There were 976,978 live births in Japan in 2016 [11] . About 80 percent of the childbirths were vaginal deliveries [12] , and most vaginal deliveries did not use obstetrical analgesia or anesthesia during labor. Therefore, most pregnant Japanese women experience intense labor pain when giving birth. In countries like Japan where vaginal delivery without pharmacological pain relief is mainly provided, it is important to examine the relationship between fear of childbirth immediately after vaginal delivery and the actual intensity of labor pain to improve negative birth experiences among women who experience pain throughout labor.

In this study, we evaluated the actual intensity of labor pain chronologically in real time and calculated the AUC produced by the intensity of labor pain and duration of labor as an indicator of accumulated labor pain intensity. We also identified the association between fear of childbirth immediately after vaginal delivery and the actual intensity of labor pain at two points (at 4 to 6 cm of cervical dilatation and at full cervical dilatation) and the accumulated labor pain intensity.

2. Methods

2.1. Participants and Setting

A prospective observational study was conducted between July 2015 and April 2016 at two private clinics and one university hospital in Tokyo and Chiba Prefectures. Chiba Prefecture is located to the east of Tokyo. The inclusion criteria of the participant were Japanese women with a singleton pregnancy at 37 to 41 weeks of gestation. We excluded the following women from the study: unmarried, less than 20 years old, having a past medical history of cesarean section or instrumental delivery, having a past history of stillbirth or an injured newborn, and having complications requiring medication at the start of this research. Sixty-one women agreed to participate and 13 were excluded because of emergency caesarean section during the study (4 cases), rapid progress of labor (2 cases), prolonged labor (2 cases) and more than 6.0 cm of cervical dilatation at the start of research (5 cases). One woman was excluded due to neonatal asphyxia. Ultimately, 47 women analyzed in this study.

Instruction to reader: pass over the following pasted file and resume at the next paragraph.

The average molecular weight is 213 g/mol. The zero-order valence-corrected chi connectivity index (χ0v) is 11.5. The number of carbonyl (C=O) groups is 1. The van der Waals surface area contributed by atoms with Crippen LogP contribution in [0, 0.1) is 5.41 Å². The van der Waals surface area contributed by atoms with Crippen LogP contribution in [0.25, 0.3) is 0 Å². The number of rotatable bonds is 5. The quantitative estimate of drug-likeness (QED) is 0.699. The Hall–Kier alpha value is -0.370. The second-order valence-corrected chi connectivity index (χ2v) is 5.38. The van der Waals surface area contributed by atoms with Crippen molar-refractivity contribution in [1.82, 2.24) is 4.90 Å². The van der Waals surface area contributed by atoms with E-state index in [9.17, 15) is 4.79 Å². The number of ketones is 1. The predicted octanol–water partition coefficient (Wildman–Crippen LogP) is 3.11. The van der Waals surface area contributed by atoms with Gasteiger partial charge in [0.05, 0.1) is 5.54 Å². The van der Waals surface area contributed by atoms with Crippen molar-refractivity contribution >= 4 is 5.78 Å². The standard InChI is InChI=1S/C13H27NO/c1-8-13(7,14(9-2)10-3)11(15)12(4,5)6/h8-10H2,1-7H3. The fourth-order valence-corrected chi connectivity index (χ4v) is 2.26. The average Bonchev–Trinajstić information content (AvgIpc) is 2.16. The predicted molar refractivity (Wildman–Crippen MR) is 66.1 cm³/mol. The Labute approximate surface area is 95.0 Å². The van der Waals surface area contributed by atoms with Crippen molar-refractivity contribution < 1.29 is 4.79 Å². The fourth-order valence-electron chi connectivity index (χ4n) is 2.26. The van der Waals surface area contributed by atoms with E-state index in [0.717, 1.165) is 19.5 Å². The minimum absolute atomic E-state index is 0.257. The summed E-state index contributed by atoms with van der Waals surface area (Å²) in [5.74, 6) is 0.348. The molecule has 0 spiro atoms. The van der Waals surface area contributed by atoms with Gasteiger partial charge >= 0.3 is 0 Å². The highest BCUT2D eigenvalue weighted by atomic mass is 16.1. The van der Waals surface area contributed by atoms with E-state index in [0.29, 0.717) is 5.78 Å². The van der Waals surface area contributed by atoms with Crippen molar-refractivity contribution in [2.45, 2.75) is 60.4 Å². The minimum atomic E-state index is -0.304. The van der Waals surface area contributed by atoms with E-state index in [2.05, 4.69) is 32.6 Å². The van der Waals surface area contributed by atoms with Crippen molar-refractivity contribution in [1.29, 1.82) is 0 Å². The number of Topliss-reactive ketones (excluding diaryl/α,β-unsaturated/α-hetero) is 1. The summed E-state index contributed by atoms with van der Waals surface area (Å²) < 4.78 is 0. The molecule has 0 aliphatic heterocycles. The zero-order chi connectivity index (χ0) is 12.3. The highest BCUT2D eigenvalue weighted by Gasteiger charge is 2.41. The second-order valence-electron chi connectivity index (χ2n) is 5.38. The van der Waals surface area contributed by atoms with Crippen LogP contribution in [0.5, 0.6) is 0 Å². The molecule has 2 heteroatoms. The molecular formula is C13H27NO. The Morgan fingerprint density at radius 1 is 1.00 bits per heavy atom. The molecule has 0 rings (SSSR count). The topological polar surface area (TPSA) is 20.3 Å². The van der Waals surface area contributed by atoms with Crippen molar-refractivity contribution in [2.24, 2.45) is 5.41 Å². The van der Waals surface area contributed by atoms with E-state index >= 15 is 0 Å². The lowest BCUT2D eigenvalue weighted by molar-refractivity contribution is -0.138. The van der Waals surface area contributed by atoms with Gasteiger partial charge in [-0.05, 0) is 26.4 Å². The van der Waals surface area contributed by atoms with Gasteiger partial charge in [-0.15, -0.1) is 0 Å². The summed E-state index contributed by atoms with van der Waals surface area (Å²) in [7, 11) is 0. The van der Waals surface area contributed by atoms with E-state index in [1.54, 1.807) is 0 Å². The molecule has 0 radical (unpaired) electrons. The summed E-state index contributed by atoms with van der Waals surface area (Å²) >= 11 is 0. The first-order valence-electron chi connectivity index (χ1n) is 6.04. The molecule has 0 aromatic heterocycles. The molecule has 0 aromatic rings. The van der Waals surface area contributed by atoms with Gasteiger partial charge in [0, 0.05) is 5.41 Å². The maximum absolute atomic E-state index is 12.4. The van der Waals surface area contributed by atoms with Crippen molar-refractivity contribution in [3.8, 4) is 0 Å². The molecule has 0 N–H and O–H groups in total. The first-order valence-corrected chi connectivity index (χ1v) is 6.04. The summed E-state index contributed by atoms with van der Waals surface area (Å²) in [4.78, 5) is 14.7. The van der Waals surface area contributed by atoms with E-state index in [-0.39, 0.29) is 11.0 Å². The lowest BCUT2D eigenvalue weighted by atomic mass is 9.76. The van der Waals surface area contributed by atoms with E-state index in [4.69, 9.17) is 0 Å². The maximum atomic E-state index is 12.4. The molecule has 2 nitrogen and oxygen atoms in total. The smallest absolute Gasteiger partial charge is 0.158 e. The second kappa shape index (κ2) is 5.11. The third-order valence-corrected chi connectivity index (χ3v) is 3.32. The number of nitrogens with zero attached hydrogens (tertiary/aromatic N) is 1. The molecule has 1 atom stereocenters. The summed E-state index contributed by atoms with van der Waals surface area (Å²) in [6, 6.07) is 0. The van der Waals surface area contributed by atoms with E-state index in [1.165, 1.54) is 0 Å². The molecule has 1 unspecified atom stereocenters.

This study was approved by the Ethics Committees of Health Sciences, Osaka University (No. 321) and of Tokyo Women’s Medical University (No. 3429). All participants received a detailed explanation and completed a written informed consent form in which the anonymity, confidentiality and right of withdrawal at any time from the study were assured. This study gave priority to clinical practices when measuring during labor and on the third day after delivery.

2.2. Measurements

2.2.1. Fear of Childbirth (Experience)

Fear of childbirth (experience) immediately after vaginal delivery was measured by the Japanese version of the Wijma Delivery Expectancy/Experience Questionnaire (JW-DEQ) version B on the third day after delivery [13] . The W-DEQ was originally developed in Sweden and is used to measure the level of fear related to childbirth during pregnancy (expectancy) in version A and that after delivery (experience) in version B [1] . The Cronbach’s alpha value of the original Swedish version B was 0.93 at 2 hours after delivery and 0.94 at 5 weeks postpartum [1] . The JW-DEQ versions A and B examine four factors: fear, lack of positive anticipation, isolation and riskiness [13] [14] , and are consistent with the Swedish and English versions [15] [16] . The Cronbach’s alpha value of JW-DEQ version B was 0.94 on the second day after delivery [13] . The scale consists of 33 items with six-point responses, ranging from “not at all” (0) to “extremely” (5). The total score ranges from 0 to 165 and higher scores indicate a higher level of fear of childbirth. Scores over 85 indicate a severe fear of childbirth.

2.2.2. Labor Pain Intensity